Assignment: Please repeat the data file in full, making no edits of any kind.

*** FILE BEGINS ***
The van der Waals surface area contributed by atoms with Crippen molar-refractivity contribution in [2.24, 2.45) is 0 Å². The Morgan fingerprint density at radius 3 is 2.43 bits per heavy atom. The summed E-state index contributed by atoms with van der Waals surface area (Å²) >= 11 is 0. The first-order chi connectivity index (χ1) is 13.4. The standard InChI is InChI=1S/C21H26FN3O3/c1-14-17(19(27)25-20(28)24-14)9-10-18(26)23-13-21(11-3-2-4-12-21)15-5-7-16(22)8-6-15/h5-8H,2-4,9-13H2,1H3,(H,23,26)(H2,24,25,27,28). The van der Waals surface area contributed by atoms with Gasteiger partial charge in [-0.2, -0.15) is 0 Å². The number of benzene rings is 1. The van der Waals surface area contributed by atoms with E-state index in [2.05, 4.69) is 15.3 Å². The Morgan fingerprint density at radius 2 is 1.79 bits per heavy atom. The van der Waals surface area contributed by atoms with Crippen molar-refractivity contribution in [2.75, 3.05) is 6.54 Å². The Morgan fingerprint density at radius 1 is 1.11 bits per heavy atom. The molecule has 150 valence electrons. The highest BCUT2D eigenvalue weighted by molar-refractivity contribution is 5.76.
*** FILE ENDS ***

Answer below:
The van der Waals surface area contributed by atoms with Crippen molar-refractivity contribution in [2.24, 2.45) is 0 Å². The Morgan fingerprint density at radius 3 is 2.43 bits per heavy atom. The summed E-state index contributed by atoms with van der Waals surface area (Å²) >= 11 is 0. The first-order chi connectivity index (χ1) is 13.4. The standard InChI is InChI=1S/C21H26FN3O3/c1-14-17(19(27)25-20(28)24-14)9-10-18(26)23-13-21(11-3-2-4-12-21)15-5-7-16(22)8-6-15/h5-8H,2-4,9-13H2,1H3,(H,23,26)(H2,24,25,27,28). The van der Waals surface area contributed by atoms with Gasteiger partial charge in [-0.2, -0.15) is 0 Å². The number of benzene rings is 1. The van der Waals surface area contributed by atoms with E-state index in [2.05, 4.69) is 15.3 Å². The Morgan fingerprint density at radius 2 is 1.79 bits per heavy atom. The van der Waals surface area contributed by atoms with Crippen molar-refractivity contribution in [2.75, 3.05) is 6.54 Å². The Morgan fingerprint density at radius 1 is 1.11 bits per heavy atom. The molecule has 150 valence electrons. The highest BCUT2D eigenvalue weighted by molar-refractivity contribution is 5.76.